Kids exposed to 9/11 ‘dust’ showing signs of heart disease risk

Sixteen years after the collapse of the World Trade Center towers sent a “cloud” of toxic debris across Lower Manhattan, children living nearby who breathed in the ash and fumes are showing early signs of risk for heart disease, a study says.

“Since 9/11, we have focused a lot of attention on the psychological and mental fallout from witnessing the tragedy, but only now are the potential physical consequences of being within the disaster zone itself becoming clear,” said study lead investigator Leonardo Trasande, Associate Professor at New York University (NYU) School of Medicine.

The researchers analysed blood tests of 308 children, nearly half of whom may have come in direct contact with the dust on 9/11.

Children with higher blood levels of the chemicals known to be in the dust had elevated levels of artery-hardening fats in their blood, showed the findings published online in the journal Environment International.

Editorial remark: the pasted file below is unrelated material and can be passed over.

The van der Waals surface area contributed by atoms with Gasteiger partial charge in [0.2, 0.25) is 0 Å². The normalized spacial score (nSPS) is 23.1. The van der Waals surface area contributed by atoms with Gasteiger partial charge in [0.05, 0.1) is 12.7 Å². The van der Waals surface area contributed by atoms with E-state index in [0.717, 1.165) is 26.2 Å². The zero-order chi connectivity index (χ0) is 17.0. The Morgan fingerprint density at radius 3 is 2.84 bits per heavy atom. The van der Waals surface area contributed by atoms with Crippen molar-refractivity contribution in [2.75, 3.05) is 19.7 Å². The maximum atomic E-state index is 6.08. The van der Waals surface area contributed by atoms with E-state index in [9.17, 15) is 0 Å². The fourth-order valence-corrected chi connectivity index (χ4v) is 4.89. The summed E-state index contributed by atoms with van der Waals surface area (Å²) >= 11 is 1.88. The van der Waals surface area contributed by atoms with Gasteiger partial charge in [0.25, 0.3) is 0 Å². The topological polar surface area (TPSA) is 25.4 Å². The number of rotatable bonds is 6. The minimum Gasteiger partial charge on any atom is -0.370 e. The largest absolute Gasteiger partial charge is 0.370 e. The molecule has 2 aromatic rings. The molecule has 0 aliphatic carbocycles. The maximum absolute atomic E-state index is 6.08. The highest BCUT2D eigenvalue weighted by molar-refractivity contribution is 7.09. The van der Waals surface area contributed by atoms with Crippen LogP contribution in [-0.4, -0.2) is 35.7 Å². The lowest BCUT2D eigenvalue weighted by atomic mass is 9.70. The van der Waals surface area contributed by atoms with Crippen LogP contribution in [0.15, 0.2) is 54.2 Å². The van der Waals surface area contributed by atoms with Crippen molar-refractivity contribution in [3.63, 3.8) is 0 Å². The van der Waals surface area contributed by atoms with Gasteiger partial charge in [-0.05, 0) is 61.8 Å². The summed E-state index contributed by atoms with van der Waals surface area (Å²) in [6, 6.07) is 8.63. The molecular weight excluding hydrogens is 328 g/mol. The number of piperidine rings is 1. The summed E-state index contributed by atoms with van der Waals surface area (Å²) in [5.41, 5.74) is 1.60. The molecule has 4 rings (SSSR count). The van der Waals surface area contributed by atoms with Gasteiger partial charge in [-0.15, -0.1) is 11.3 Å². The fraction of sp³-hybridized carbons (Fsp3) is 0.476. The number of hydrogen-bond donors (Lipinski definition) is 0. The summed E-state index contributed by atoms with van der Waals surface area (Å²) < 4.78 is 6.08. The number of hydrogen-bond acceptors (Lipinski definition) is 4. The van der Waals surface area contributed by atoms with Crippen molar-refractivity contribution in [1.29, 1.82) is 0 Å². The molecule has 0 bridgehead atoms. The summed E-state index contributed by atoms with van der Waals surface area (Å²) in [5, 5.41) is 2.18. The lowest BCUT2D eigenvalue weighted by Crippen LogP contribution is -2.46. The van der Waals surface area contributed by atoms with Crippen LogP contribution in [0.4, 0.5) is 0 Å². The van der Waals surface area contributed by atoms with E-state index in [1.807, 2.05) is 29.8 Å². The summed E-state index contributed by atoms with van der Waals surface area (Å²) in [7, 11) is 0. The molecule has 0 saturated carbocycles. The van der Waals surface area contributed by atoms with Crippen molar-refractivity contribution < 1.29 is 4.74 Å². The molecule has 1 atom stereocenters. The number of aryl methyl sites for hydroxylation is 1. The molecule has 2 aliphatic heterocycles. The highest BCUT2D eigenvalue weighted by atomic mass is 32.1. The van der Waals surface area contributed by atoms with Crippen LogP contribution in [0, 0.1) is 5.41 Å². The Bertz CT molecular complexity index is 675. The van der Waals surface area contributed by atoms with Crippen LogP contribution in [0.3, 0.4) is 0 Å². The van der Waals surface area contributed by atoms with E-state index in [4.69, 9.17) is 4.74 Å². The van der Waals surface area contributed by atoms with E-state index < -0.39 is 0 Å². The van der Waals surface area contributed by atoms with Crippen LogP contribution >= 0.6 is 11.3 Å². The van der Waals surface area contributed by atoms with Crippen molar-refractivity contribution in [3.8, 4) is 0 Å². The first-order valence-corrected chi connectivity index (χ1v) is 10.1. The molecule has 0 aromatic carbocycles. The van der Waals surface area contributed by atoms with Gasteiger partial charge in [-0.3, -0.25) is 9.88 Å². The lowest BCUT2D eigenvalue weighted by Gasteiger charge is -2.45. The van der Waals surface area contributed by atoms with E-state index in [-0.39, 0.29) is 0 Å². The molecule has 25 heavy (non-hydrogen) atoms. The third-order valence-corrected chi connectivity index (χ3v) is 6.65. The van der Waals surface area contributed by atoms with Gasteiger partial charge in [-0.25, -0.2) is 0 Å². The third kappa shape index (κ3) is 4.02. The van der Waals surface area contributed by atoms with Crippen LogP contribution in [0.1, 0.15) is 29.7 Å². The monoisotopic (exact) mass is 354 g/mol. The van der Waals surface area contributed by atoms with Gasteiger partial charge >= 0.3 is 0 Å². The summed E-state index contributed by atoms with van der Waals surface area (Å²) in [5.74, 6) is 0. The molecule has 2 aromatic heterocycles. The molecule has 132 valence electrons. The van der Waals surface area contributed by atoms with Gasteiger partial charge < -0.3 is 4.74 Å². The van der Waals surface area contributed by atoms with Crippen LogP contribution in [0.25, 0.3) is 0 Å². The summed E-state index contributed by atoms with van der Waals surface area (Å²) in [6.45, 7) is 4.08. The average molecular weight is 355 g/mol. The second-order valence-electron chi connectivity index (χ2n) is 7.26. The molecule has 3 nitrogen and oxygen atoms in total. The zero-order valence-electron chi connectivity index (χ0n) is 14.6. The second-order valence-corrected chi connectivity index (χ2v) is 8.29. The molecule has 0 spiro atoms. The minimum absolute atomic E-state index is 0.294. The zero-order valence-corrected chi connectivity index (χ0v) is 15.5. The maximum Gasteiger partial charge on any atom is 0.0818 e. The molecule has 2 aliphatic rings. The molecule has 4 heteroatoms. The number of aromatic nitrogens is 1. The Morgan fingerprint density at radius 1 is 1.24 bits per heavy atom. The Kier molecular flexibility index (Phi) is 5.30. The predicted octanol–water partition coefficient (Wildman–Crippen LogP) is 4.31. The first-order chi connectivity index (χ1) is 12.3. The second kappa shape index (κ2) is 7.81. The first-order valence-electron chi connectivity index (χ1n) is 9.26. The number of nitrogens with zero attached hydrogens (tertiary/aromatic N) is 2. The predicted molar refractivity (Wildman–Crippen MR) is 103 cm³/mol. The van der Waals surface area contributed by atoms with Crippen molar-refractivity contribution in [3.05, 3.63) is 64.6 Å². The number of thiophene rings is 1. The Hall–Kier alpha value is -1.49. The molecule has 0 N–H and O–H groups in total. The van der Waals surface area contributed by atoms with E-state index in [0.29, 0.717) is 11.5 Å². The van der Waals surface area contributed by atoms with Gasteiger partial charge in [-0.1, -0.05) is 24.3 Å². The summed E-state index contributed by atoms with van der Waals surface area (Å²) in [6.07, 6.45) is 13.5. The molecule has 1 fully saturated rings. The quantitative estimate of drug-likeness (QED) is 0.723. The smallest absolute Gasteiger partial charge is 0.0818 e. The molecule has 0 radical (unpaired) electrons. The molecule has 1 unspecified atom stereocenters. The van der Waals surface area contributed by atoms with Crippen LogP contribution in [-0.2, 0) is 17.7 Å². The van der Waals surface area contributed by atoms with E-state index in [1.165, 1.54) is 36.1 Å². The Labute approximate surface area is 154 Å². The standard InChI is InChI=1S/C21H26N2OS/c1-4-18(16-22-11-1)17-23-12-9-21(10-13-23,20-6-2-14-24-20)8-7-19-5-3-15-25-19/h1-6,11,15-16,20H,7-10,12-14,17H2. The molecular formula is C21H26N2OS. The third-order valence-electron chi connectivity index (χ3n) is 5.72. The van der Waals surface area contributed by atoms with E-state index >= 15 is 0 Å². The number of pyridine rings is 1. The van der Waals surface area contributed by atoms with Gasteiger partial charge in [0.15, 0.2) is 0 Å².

Long-term danger may stem from exposure to certain perfluoroalkyl substances, or PFASs — chemicals released into the air as electronics and furniture burned in the disaster, Trasande said.

These include perfluorooctanoic acid (PFOA), widely used to make plastics more flexible until its health effects, including lower-than-normal birthweights and brain damage, led US manufacturers to stop using it in 2014.

Children exposed to 9/11 ‘dust’ had significantly higher PFOA blood levels than the children who were not living or studying in the city on the day of the attack.

Among the latest study’s results was that roughly every threefold increase in blood PFOA levels was tied to an average nine per cent to 15 per cent increase in blood fats.

Raised fat levels in the blood, especially Low-density lipoprotein (LDL) cholesterol, are known risk factors for heart disease and can if left unchecked lead to blood vessel blockages and heart attack.

Fortunately, these very early signs of cardiovascular risk can generally be addressed by diet, weight control, and exercise, Trasande said.

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